Eagle Huntress

John Thomas

A thirteen year old girl (Aisholpan Nurgaiv) has a vision. No, it’s not of herself in a new glittery outfit or texting her friends on the latest iPhone, she visions herself as a female eagle huntress and entering an international eagle hunting competition.

Otto Bell, the film’s director, describes Aisholpans challenges in a beautiful, sensitive and caring way. The gorgeous rolling Mongolian scenery is creatively shown using varied camera angles, from sky-high to ground level, slow motion, close-ups and panoramic distance shots. The music is fitting and adds to the overall feeling Mr. Bell has for the story. The costumes (and some tents) are rich in design and color and a little flamboyant at times – think fur coats and big hats. The actors are real people, Aisholpan Nurgaiv plays herself, and her father Rhys Nurgaiv also plays himself. The films narration is read by Daisy Ridley.

Besides being a girl participating in a male dominated sport, she faces other challenges.

The first one was to crawl up a ragged cliff to capture the bird. Then she had to train it to fly away, hunt and come back to her outstretched arm using voice commands. Is the eagle heavy? – think walking around a super market with a 15-pound turkey on your arm. The arm and the rest of her body is ensconced in inches-thick insulating clothing that seriously limits mobility. Finally, if carrying this eagle around on ones padded arm weren’t enough, one has to do it on horse-back through fields of snow two feet deep, not knowing if there is solid ground under the snow or a gaping hole to stumble into.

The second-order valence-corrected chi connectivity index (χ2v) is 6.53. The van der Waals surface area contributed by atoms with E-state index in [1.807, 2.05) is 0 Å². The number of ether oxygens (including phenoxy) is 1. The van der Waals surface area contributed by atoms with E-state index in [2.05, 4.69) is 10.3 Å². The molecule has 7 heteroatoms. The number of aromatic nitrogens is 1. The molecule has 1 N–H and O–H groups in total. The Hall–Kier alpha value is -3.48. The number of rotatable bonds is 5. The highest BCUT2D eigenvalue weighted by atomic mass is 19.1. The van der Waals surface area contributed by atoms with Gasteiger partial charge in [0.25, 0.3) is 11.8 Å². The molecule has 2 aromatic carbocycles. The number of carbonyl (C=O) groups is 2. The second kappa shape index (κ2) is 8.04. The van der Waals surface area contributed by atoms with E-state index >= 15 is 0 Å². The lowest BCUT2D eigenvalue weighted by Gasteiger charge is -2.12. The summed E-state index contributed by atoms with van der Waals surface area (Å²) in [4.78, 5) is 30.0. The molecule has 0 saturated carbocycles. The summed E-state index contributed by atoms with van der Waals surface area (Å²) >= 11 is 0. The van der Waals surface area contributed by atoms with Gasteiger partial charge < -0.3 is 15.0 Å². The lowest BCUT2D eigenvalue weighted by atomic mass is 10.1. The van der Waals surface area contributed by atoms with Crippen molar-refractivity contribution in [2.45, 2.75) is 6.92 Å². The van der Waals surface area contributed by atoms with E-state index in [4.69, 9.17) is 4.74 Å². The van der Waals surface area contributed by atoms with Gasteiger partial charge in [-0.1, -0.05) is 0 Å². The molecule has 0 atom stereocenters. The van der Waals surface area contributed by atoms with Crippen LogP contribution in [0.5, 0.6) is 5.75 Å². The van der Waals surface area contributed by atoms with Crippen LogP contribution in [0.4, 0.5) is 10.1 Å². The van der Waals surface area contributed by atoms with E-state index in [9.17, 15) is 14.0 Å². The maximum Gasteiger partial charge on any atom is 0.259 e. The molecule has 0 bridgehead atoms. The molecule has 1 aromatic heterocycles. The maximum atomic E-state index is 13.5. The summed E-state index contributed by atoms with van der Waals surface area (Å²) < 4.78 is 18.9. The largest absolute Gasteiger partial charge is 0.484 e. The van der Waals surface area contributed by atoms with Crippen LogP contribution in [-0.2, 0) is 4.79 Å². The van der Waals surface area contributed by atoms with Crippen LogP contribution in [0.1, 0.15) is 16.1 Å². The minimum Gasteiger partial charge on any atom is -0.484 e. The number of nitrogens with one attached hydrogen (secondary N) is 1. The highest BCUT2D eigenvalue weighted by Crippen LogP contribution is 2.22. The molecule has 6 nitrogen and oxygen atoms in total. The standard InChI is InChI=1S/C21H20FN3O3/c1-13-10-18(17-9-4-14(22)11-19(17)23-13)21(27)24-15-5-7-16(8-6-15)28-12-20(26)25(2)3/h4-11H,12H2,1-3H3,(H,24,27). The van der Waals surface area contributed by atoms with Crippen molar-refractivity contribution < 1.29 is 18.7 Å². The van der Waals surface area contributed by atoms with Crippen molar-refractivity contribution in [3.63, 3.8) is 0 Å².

The smile that is ever present on Aisholpans face indicates that she’s happy, enjoying the challenge and the support of her family. Her mother, responding to a question about her participating a mans sport, merely shrugs slightly, smiles gently and says something like: “She would rather spend time with her father than stay at home.” Her siblings and school-mates all support her as do some members of the male community – most of the men will wait and see.

So why considered this a good holiday movie? For one thing the characters make one feel good because they are happy; have goals to work towards and find joy in simple things like nature and the comfort of friendship. They may not have a flat-screen TV, but they do have a small, yellow plastic radio. Do they laugh and have fun? – Yes, they do both. As we head towards a New Year people often reflect on the previous one and consider their future. Do the things they have make them happy or do the things they don’t have make then sad? Seeing a film like the Eagle Huntress, so filled with joy and happiness may just cause the viewer to reflect on their own wishes and values. I think it was a wise decision that Aisholpan didn’t opt for the new dress or phone.

John Thomas, a Belmont Shore resident, has written 13 online stories, seven print stories and reviews of movies shown at international film festivals, all under the name: Notes from Johan.




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